Take the 2-minute tour ×
Stack Overflow is a question and answer site for professional and enthusiast programmers. It's 100% free, no registration required.

Actually when i open the terminal i got this default string:
username@hostname:~

I want to replace the above string whit this one:
<myprgrogram>:~

How can i do this?
I'm developing in C on GNU/Linux).
Thanks in advance!

share|improve this question
    
Is <myprgrogram> the current path? –  xdazz Aug 3 '12 at 9:45
    
What is <myprgrogram> ? –  Brian Agnew Aug 3 '12 at 9:45
    
no no <myprogram> is the program's name! –  polslinux Aug 3 '12 at 9:49
1  
@polslinux - which program name ? If it's the program that's running then you won't have a prompt whilst it's running (unless you background it) –  Brian Agnew Aug 3 '12 at 9:51
    
What is the relation between your problem and programming in C? The string you see when you log in (open the terminal) is the shell prompt. –  Henk Langeveld Aug 3 '12 at 15:25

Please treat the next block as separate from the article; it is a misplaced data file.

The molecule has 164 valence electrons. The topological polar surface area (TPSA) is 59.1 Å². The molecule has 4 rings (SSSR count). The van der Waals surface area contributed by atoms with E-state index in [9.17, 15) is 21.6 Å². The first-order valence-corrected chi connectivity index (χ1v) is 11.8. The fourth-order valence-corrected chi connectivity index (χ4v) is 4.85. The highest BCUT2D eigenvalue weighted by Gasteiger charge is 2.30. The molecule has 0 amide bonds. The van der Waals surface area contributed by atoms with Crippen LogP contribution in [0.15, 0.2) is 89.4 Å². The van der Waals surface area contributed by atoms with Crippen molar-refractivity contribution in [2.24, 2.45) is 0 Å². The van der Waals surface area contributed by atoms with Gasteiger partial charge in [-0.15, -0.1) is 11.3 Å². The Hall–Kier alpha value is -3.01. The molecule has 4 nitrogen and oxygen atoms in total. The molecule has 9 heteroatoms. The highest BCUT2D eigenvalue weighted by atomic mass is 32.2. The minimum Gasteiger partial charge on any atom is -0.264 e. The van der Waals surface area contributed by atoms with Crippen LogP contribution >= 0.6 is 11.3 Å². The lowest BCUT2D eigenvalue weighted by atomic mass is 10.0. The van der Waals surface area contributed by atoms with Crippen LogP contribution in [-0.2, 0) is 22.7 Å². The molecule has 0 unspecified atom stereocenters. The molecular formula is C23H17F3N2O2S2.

3 Answers 3

You need to set up your prompt as detailed here (I'm assuming you're using bash).

There are numerous options and capabilities. See here for a gallery of examples.

share|improve this answer
    
Something like: system("PS1='[myprogram:$]\'"); –  polslinux Aug 3 '12 at 9:47

If you mean current path, then add the below line to your .bashrc file.

export PS1='<$PWD>:'
share|improve this answer
    
i mean that when the C program will start its execution it has to change the PS1 from username@hostame to <program_name> :) –  polslinux Aug 3 '12 at 9:52
1  
And when the C program starts, the shell is suspended until your program completes. Your program and the shell are two separate processes, and neither can change data in the other's memory. –  Henk Langeveld Aug 3 '12 at 15:32

You can change an environmental variable using setenv/putenv from the standard library (stdlib.h), see "man setenv". However, when the program ends the variable won't be saved.

share|improve this answer

Your Answer

 
discard

By posting your answer, you agree to the privacy policy and terms of service.

Not the answer you're looking for? Browse other questions tagged or ask your own question.